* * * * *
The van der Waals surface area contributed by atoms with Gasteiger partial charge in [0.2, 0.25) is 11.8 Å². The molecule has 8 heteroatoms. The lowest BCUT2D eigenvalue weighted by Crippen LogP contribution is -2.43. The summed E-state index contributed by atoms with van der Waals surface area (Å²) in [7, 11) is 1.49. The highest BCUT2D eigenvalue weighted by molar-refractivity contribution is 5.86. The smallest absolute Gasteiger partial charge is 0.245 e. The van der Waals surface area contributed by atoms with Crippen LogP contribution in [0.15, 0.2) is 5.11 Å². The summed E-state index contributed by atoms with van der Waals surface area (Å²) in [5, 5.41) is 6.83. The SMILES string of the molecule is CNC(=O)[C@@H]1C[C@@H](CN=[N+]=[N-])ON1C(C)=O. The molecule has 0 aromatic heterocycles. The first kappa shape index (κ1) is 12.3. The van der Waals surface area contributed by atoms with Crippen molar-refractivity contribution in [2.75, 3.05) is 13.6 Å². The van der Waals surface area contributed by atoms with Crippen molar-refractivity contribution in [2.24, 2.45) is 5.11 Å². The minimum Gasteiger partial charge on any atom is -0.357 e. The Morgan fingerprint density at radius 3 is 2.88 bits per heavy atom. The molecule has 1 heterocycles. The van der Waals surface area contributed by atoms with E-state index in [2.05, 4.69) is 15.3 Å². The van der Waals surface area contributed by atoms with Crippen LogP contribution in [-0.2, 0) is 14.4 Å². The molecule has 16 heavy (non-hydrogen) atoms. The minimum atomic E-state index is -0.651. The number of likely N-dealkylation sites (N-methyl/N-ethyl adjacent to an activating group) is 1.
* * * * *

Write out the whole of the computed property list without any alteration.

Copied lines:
The van der Waals surface area contributed by atoms with Gasteiger partial charge in [0.2, 0.25) is 11.8 Å². The molecule has 8 heteroatoms. The lowest BCUT2D eigenvalue weighted by Crippen LogP contribution is -2.43. The summed E-state index contributed by atoms with van der Waals surface area (Å²) in [7, 11) is 1.49. The highest BCUT2D eigenvalue weighted by molar-refractivity contribution is 5.86. The smallest absolute Gasteiger partial charge is 0.245 e. The van der Waals surface area contributed by atoms with Crippen LogP contribution in [0.15, 0.2) is 5.11 Å². The summed E-state index contributed by atoms with van der Waals surface area (Å²) in [5, 5.41) is 6.83. The SMILES string of the molecule is CNC(=O)[C@@H]1C[C@@H](CN=[N+]=[N-])ON1C(C)=O. The molecule has 0 aromatic heterocycles. The first kappa shape index (κ1) is 12.3. The van der Waals surface area contributed by atoms with Crippen molar-refractivity contribution in [2.75, 3.05) is 13.6 Å². The van der Waals surface area contributed by atoms with Crippen molar-refractivity contribution in [2.24, 2.45) is 5.11 Å². The minimum Gasteiger partial charge on any atom is -0.357 e. The Morgan fingerprint density at radius 3 is 2.88 bits per heavy atom. The molecule has 1 heterocycles. The van der Waals surface area contributed by atoms with E-state index in [2.05, 4.69) is 15.3 Å². The van der Waals surface area contributed by atoms with Crippen LogP contribution in [-0.2, 0) is 14.4 Å². The molecule has 16 heavy (non-hydrogen) atoms. The minimum atomic E-state index is -0.651. The number of likely N-dealkylation sites (N-methyl/N-ethyl adjacent to an activating group) is 1.